The Mold Solutions Blog

Does Weather Affect Mold Growth?

Have you ever noticed changes in your health when the weather changes?

When it rains, do you notice your nose running?

If it’s really windy outside, do your eyes get particularly itchy?

A large majority of the public has issues relating to allergies to common molds and weeds.

I know I’m a hot mess all through September and October because I have a raging case of hay fever. My allergy meds keep it at bay most of the time, but on my worst days I very closely resemble Sloth from the movie Goonies.

All of this leads me to the effects of mold growth and allergies.

Most people associate allergies with weeds and pollen, but I hate to be the bearer of bad news. Mold growth is also a big player in the allergy game.

Mold Growth and the Weather

Because mold’s favorite living conditions are dark, damp, and humid areas, you would think the little sucker wouldn’t show up until the summer to start wreaking havoc on your home and your breathing.

While July is our peak month for mold remediation, winter still holds it’s fair share of mold woes.

Mold can find a way to grow even in the dead of winter if the conditions inside your house are right.

When the temperatures drop, most people have the habit of cranking up the heat to compensate. Inevitably, the temperature will drop a little and the trapped heat will evaporate and leave condensation in the duct work and behind your furnace.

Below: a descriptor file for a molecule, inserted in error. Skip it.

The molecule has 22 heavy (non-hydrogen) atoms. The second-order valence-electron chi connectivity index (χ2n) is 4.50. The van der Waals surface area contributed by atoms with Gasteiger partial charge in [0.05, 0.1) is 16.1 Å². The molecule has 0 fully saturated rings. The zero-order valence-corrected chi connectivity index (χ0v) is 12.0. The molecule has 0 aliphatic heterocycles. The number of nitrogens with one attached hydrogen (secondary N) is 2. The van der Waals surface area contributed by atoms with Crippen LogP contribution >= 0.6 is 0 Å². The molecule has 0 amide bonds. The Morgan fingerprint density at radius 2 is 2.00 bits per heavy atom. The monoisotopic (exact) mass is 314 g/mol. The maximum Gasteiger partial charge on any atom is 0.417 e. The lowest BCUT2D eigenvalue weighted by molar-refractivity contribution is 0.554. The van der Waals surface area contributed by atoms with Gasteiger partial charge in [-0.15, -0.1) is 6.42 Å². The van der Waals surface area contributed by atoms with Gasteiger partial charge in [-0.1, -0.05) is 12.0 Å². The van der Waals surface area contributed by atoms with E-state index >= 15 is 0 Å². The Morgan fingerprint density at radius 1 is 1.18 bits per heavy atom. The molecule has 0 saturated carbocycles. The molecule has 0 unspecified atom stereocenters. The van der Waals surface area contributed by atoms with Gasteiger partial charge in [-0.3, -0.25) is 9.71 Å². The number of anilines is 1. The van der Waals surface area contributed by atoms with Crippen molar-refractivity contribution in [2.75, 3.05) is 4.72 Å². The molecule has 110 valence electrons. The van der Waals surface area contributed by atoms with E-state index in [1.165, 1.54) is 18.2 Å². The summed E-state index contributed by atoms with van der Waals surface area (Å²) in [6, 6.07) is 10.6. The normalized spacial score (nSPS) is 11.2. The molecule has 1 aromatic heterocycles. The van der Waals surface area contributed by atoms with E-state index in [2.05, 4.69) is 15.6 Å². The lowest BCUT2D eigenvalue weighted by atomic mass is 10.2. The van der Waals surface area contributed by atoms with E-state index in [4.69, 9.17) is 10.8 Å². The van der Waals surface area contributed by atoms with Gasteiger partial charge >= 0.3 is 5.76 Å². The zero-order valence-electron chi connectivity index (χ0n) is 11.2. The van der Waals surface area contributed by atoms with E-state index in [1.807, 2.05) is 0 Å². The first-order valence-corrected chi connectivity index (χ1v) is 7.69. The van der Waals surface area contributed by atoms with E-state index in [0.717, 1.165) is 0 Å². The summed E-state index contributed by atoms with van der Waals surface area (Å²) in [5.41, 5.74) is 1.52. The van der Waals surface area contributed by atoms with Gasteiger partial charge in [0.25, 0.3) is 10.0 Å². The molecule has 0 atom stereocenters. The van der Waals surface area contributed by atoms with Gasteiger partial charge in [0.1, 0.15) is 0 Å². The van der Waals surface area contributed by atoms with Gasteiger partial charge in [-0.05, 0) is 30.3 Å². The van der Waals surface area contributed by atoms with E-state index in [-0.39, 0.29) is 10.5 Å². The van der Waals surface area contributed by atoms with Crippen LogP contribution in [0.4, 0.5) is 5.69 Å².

This creates the perfect environment for mold growth and is often one of the most frequent areas we find mold growth in the winter.

Why is the Winter a Perfect Time for Mold?

Remember when we compared mold to Gremlins?

You’re not supposed to feed it and you’re not supposed to give it water.

Mold loves to feed on decaying plants and you know what the winter has a huge amount of?

You guessed it! Decaying plants. It’s basically a virtual smorgasbord of food for mold right outside your back door!

Granted, hopefully, you don’t have a multitude of dead and decaying plants inside your home (if you do, we need to reconsider your hobby as a green thumb). With mold that close to your house, however, it opens up a pretty easy pathway to inside your basement and other areas of your house.

Mold Removal in Your Home

Mold can be a pain to deal with and if you’re surprised to find it, it can be overwhelming, as well.

We never recommend trying to remove mold on your own if it’s a bigger patch than about 10 square feet. Any larger than that and it’s going to be almost too much for you to take on without professional assistance.

Lucky you, you came to the right place! We kind of know our way around mold removal and we’d be happy to help with any questions you have. Feel free to contact us today!

Photo by Galina N on Unsplash

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